Guzon immigrated to the United States from the Philippines when he was 7. “My family was pretty well educated and well off in the Philippines,” he explains. “We had the opportunity to come to America, and my mom wanted to make sure that my siblings and I were able to get a good education. That’s primarily why we came here.”
The family had settled in California by the time Guzon turned 18. Aware that he still had some growing up to do, and without a clear direction for where he wanted to take his career, Guzon joined the Marines.
He felt a sense of patriotism and duty to his adopted country, and the Marines turned out to be a good fit. He began to see himself as a leader, but this personal evolution came at a great cost. His vehicle exploded within 30 days of arriving in Afghanistan. After 90 days, he’d been through two more explosions.
In total, he counts seven explosions over 10 years of service, plus firefights and other action. The subsequent physical toll was profound. His traumatic brain injuries included diplopia (double vision), which put him and his fellow service members at risk in a military branch where, as he says, “everybody’s a rifleman.”
Guzon also began to experience post-traumatic stress disorder. “I was seeing myself and the events happening in third person,” he recalls.
All of this led to medical retirement by the time he was 28, but Guzon’s challenges were just beginning.
“The depression and anxiety really set in once I was separated from the military,” Guzon says, “because I was away from my support system.”
Other service members, Guzon explains, know the risks when they enlist, and they undergo the same experiences. “But your family didn’t sign up with you, so they don’t know the experiences. They don’t know the issues,” he says.
Guzon describes that period of his life as fractious and dark. “I was pretty crazy at that time,” he says. “I was hyperaggressive … and would snap in an argument just because I wouldn’t want to argue with my own wife and kids, because I already did that so much. It was just a constant.”
Guzon recognizes now how the very thing that enabled his survival in combat zones was also what paralyzed his relationships in a civilian setting. To complete a mission, you must remove fear. To remove fear, you must cut off your emotions. That disconnect translates to bravery in a war zone but emotional isolation at home.
“Suicide becomes an ideation because you don’t fear your own loss. You’ve already lost the emotional connection you’ve had to family, to your kids, to your friends,” he says.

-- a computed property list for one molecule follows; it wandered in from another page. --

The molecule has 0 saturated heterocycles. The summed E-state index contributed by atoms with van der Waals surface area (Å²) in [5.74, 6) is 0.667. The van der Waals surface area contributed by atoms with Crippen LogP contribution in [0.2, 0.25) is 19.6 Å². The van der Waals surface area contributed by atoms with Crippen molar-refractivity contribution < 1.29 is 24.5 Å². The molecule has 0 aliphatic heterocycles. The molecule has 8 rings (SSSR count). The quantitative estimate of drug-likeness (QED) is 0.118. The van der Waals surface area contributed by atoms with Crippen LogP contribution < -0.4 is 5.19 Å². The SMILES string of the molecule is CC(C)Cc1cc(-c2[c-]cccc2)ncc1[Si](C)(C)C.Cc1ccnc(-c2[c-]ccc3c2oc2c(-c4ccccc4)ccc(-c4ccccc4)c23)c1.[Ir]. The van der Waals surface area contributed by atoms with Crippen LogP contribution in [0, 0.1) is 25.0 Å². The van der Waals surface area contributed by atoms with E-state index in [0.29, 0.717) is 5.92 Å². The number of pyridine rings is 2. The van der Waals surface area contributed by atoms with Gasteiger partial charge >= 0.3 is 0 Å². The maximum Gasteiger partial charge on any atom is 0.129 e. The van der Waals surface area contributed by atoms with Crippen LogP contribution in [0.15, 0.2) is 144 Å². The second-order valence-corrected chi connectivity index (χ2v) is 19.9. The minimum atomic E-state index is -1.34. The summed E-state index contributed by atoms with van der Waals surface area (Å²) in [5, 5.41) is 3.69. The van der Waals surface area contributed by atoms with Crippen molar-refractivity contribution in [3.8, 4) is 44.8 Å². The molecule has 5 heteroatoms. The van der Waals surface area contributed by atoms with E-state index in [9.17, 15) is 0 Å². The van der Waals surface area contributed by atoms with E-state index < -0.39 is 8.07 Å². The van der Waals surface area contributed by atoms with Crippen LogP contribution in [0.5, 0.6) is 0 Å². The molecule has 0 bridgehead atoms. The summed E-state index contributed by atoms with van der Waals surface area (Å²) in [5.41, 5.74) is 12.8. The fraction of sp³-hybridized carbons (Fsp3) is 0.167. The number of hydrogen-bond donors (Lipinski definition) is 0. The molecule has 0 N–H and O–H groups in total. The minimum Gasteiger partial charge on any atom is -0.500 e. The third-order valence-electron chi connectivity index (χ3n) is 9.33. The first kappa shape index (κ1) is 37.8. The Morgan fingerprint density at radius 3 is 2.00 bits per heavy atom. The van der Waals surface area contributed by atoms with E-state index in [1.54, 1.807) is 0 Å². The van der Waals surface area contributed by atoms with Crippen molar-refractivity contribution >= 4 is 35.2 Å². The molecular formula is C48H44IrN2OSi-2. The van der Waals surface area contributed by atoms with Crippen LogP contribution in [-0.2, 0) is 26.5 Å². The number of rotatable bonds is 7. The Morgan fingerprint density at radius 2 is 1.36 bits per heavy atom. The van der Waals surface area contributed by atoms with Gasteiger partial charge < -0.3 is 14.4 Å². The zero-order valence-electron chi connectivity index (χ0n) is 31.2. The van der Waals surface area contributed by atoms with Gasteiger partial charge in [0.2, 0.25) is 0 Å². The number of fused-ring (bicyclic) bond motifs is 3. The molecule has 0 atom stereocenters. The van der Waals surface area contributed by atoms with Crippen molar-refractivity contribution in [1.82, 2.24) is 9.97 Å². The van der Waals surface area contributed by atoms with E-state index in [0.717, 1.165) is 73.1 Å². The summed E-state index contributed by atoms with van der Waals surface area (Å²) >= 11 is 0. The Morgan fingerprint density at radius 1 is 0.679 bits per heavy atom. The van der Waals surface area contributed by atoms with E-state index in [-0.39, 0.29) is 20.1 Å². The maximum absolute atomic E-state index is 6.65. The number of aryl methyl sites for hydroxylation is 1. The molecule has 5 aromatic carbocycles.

Guzon grappled with this as he searched for purpose in his civilian life. After flirting with the idea of nursing, he decided to move instead toward a business degree, which he earned at UOPX.
His education was important in more ways than one. Guzon recognized he needed a bachelor’s degree to pursue the kind of career path he envisioned. But the setting mattered just as much. At UOPX, he connected with other veterans who formed a sort of support system for one another. Instructors understood the challenges faced by this community and helped accommodate them.
“It was great,” Guzon says. “It brought back that sense of comfort and support … [to be with] people who had the same shared experiences.”
Finding, and using, his voice for others
Today, Guzon is a marketing manager for a military-affiliated healthcare system and a vocal advocate for the university that helped him find a way forward in the civilian world. Here, he shares what he learned at UOPX, what motivates him and how he continues to pay forward the support he received while getting his degree.
You have the quality of something (online learning) that’s been in place for decades, whereas other schools are just now learning how to get on Blackboard®.
Also, a large population of veterans have already gone to UOPX, so the support system is already in place. We’re not getting out at 25 and going into dorms. We already have financial obligations and family obligations, and most of the time we already have jobs.
So, the fact that UOPX lets veterans meet those responsibilities and further their education opens up opportunities to be more successful in the civilian world.
Knowing that other veterans before me have worked this hard to get the opportunities that I have, it’s important to me that I further the benefits that veterans receive.
A lot of times, veterans don’t know what they really worked for. They don’t understand their own value in society. And what motivates me constantly is making sure I don’t have more friends who commit suicide.
[A contact at UOPX offered] mentorship that led me to finishing my program and understanding that there was more to the value of me receiving my bachelor’s than utilizing it for myself. He taught me how to use my own experience and to voice it. So, his was the biggest mentorship on that next level of my life.
In addition to advocating for UOPX, how do you pay forward the investment of time and mentorship you’ve received in your life?
I would say that every time I speak to other veterans’ family members, I explain what those veterans’ issues are. It’s getting family members to understand the emotions veterans feel but don’t share. That can explain why veterans are the way they are and what family can do to help make them better.
GI Bill is a registered trademark of the U.S. Department of Veterans Affairs (VA). More information about education benefits offered by VA is available at the official U.S. government website at https://www.benefits.va.gov/gibill.